Mari Inukai’s Hone Nekomitaina


May 17, 2011 – Chicago

hone neko and shawnimal ninja BFF

 

WOW. My Hone Nekomitaina just came in the mail and I’m pretty much speechless. To tell you the truth, when GR first announced the pre-sale for Mari Inukai’s Sekaiseifukudan figures I wasn’t really into it. Probably because they only had the mock-up illustrations of the figures and the price seemed pretty high. Although the characters shown looked cool you couldn’t really get a sense of what they were really going to look like. I’m not a vinyl toy collector, but I do have a bunch of stuff. The typical stuff I buy is under $10, and I rarely spend more than $20 on “toys”. So seeing the $100 price, I was not seriously considering these. But then about a week before the GR release and signing I saw a few photos of the real figures and they looked pretty cool. The translucent bodies with floating/suspended hearts intrigued me. But still, a hundred bucks? 

Sekaiseifukudan – which translates literally from Japanese as ‘world’ ‘conquer’ ‘team’, features seven characters who work together to conqueror the world through love. The characters are based in part on Mari’s belief in Taoism.  Immediately fans of Mari’s art will recognize the pair of hat wearing devils– Akamarilla and Aomarilla, angry (red) and sad (blue) manifestations of Marilla,  Mari’s alter-ego, who wears a hat similar to the one she wore daily as a student at Calarts. In keeping with Taoism theme, the tails of the devils point in opposite directions, a visual reminder of their collective duality. Hone Marilla is the wide-eyed ghostly form of the character. Nekomitaina is a cat-like figure and is the teams’ conscience both in its normal and ghost form, Hone Nekomitaina.  Usagiman is the rabbit-like one, and is the god of spring, renewal and growth. Obakeman is the one who gives freedom to all he meets by absorbing their negativity into his form.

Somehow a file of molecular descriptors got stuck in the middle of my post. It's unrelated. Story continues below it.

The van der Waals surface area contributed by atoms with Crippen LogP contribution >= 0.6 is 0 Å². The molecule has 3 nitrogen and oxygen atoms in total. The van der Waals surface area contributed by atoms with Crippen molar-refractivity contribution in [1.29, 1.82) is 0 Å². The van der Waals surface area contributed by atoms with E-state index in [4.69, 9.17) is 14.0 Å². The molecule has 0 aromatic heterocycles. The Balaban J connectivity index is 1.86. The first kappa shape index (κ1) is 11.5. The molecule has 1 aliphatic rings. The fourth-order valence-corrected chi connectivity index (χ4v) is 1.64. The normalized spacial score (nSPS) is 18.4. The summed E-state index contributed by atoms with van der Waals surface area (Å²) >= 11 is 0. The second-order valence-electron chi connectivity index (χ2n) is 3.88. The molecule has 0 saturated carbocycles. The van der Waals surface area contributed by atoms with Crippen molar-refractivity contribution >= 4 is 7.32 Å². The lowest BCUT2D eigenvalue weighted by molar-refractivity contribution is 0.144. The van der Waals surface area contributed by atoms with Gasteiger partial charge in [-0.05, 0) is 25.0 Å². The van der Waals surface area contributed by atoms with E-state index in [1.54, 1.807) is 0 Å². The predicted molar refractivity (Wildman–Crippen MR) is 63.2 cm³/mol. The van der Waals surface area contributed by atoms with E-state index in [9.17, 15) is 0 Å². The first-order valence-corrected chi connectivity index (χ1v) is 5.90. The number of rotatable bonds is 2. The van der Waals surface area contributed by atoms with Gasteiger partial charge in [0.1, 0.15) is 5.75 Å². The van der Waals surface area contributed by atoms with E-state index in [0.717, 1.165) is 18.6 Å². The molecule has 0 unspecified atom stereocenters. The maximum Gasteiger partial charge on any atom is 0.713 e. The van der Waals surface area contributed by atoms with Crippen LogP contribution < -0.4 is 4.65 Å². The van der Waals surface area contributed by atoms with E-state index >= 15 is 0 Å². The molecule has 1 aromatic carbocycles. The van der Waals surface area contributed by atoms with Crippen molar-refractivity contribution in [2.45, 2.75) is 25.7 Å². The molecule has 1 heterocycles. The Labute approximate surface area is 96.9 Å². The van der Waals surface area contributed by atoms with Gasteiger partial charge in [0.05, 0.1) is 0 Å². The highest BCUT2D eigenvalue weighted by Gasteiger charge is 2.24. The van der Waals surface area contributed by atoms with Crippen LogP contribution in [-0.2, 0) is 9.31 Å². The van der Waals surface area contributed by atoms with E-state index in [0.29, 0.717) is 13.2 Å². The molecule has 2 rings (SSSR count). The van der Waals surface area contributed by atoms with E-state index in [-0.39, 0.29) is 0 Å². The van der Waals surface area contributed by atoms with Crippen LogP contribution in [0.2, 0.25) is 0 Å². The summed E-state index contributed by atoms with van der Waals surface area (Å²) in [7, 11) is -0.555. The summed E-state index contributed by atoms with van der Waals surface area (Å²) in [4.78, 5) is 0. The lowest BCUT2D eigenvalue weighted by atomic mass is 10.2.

Goh Nakamura snap this pic and said they looked great in person

The night before the signing, I gave in and place my order. I was still apprehensive to say the least – $100 still seemed like a lot, and what would it really look like in person? Honestly, now that it’s in my hands, it looks and feels like something that should cost more! Not the size (6”) but the weight of it makes it feel more expensive. It’s certainly not a toy, but more sculptural in design and feel. It’s impressive the way light comes thru it – lighting and almost making the figure glow. It’s an art object and since I can not afford one of Mari’s amazing paintings, I’m glad to be able to have gotten this. Now that I’ve seen one in person, I would not hesitate to get one and you shouldn’t either. Oh, did I tell you the floating blue heart is a symbol of their search for complete fulfillment…


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